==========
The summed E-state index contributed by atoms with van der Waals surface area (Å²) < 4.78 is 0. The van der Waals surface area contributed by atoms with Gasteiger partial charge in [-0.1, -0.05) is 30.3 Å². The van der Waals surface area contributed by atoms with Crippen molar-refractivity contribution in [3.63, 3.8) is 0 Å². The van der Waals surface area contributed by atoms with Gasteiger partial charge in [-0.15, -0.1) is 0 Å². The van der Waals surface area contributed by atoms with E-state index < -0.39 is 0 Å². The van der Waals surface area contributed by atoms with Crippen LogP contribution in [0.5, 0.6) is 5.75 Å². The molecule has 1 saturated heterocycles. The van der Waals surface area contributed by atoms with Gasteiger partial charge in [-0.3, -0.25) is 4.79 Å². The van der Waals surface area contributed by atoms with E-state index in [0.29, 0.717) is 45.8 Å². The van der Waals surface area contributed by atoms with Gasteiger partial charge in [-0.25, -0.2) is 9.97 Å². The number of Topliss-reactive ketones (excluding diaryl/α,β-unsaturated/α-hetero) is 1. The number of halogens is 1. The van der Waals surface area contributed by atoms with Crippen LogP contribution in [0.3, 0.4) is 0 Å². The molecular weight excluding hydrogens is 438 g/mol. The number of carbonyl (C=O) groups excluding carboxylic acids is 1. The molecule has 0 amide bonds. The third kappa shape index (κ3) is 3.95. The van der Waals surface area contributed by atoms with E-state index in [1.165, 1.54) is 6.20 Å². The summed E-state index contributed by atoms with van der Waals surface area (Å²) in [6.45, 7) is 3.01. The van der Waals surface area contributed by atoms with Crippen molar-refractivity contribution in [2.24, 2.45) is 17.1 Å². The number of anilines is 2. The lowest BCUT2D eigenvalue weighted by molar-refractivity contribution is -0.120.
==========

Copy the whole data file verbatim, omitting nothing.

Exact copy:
The summed E-state index contributed by atoms with van der Waals surface area (Å²) < 4.78 is 0. The van der Waals surface area contributed by atoms with Gasteiger partial charge in [-0.1, -0.05) is 30.3 Å². The van der Waals surface area contributed by atoms with Crippen molar-refractivity contribution in [3.63, 3.8) is 0 Å². The van der Waals surface area contributed by atoms with Gasteiger partial charge in [-0.15, -0.1) is 0 Å². The van der Waals surface area contributed by atoms with E-state index < -0.39 is 0 Å². The van der Waals surface area contributed by atoms with Crippen LogP contribution in [0.5, 0.6) is 5.75 Å². The molecule has 1 saturated heterocycles. The van der Waals surface area contributed by atoms with Gasteiger partial charge in [-0.3, -0.25) is 4.79 Å². The van der Waals surface area contributed by atoms with E-state index in [0.29, 0.717) is 45.8 Å². The van der Waals surface area contributed by atoms with Gasteiger partial charge in [-0.25, -0.2) is 9.97 Å². The number of Topliss-reactive ketones (excluding diaryl/α,β-unsaturated/α-hetero) is 1. The number of halogens is 1. The van der Waals surface area contributed by atoms with Crippen LogP contribution in [0.3, 0.4) is 0 Å². The molecular weight excluding hydrogens is 438 g/mol. The number of carbonyl (C=O) groups excluding carboxylic acids is 1. The molecule has 0 amide bonds. The third kappa shape index (κ3) is 3.95. The van der Waals surface area contributed by atoms with E-state index in [1.165, 1.54) is 6.20 Å². The summed E-state index contributed by atoms with van der Waals surface area (Å²) in [6.45, 7) is 3.01. The van der Waals surface area contributed by atoms with Crippen molar-refractivity contribution in [2.24, 2.45) is 17.1 Å². The number of anilines is 2. The lowest BCUT2D eigenvalue weighted by molar-refractivity contribution is -0.120.